Paired t-test determined that the mean stress scores, before and after the intervention, in the control group, were 42.56 ± 6.70 and 40.92 ± 5.69, respectively; there were no significant differences (P = 0.14).

Independent t-test showed that the mean depression scores, before the intervention, in the experimental and control group, were 51.11 ± 15.68 and 50.50 ± 5.73, respectively; there were no significant differences between the groups respecting the mean scores of depression (P = 0.84).

Independent t-test determined that the mean anxiety scores, before the intervention, in the experimental and control group, were 30.57 ± 10.18 and 29.83 ± 4.649, respectively; there were no significant differences between the groups respecting the mean scores of anxiety (P = 0.71).

Independent t-test indicated that the mean stress scores, before the intervention, in the experimental and control group, were 43.68 ± 13.9 and 42.56 ± 6.70, respectively; there were no significant differences between the groups respecting the mean scores of stress (P = 0.68).

Independent t-test showed that the mean depression scores, after the intervention, in the experimental and control group, were 38.69 ± 9.09 and 49.39 ± 5.03, respectively; there were significant differences between the groups respecting the mean scores of depressions (P < 0.001).

Independent t-test determined that the mean anxiety scores, after the intervention, in the experimental and control group, were 25.47 ± 7.09 and 29.71 ± 4.32, respectively; there were significant differences between the groups respecting the mean scores of anxieties (P < 0.001).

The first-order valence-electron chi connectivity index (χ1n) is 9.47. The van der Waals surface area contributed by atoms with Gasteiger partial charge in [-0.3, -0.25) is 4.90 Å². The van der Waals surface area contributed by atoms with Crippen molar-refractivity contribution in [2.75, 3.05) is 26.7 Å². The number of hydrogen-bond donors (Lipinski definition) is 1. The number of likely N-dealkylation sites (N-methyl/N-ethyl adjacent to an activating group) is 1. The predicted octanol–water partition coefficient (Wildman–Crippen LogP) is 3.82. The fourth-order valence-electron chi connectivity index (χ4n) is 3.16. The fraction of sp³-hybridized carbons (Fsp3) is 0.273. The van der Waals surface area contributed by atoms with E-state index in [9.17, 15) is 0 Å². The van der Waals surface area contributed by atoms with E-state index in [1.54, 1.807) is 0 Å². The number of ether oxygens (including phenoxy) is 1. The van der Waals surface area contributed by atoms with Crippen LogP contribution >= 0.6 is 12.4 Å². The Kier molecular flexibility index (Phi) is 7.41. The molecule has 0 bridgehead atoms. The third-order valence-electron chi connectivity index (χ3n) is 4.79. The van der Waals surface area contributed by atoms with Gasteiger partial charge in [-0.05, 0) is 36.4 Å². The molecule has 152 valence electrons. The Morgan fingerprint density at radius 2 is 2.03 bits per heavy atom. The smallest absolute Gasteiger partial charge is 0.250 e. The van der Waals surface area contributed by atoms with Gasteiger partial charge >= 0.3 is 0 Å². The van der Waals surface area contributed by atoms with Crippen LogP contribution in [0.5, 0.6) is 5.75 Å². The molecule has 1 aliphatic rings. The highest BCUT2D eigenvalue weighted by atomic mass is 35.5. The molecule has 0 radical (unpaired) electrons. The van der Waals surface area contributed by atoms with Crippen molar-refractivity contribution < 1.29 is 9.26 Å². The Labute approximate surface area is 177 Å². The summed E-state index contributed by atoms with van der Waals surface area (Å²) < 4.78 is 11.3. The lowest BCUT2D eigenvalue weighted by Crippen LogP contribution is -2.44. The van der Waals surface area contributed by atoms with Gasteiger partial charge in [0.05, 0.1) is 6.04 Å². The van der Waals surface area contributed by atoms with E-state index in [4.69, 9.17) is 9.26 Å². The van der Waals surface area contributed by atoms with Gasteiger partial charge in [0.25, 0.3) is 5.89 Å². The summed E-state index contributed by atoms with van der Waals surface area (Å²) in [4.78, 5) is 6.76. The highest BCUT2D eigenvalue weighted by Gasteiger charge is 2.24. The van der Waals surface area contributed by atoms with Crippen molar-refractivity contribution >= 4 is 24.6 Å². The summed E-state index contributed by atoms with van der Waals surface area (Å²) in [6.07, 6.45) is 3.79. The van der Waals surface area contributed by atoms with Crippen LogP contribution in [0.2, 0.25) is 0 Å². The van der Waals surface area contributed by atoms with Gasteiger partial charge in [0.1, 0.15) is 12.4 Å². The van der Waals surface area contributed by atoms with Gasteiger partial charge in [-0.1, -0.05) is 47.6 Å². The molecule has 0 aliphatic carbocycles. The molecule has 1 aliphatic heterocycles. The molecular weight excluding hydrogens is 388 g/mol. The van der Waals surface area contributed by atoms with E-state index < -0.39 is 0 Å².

Independent t-test indicated that the mean stress scores, after intervention, in the experimental and control group, were 31.45 ± 8.54 and 40.92 ± 5.69, respectively; there were significant differences between the groups respecting the mean scores of stress (P < 0.001) (Table 3).

Table 3. Between- and Within-Group Comparisons Respecting the Mean Scores of DASa
DAS/TimeGroupP Valueb
InterventionControl
Depression
Before51.11 ± 15.6850.50 ± 5.730.84
After38.69 ± 9.0949.39 ± 5.03< 0.001
P valuec< 0.0010.15
Anxiety
Before30.57 ± 10.1829.83 ± 4.640.71
After25.47 ± 7.0929.71 ± 4.32< 0.001
P valuec< 0.0010.86
Stress
Before43.68 ± 13.9142.56 ± 6.700.68
After31.45 ± 8.5440.92 ± 5.690.005
P valuec< 0.0010.14

Abbreviation: DAS, depression, anxiety, and stress.

aValues are expressed as mean ± SD.

bThe independent-sample t-test.

cThe paired-sample t-test.

5. Discussion

This study aimed to investigate the effects of peer education on hemodialysis patients’ DAS. Patients with excellent self-management and active coping with their illnesses shared their experiences and knowledge in a hospitable and friendly environment with other patients. Data analysis revealed that such peer education significantly alleviated hemodialysis patients’ DAS.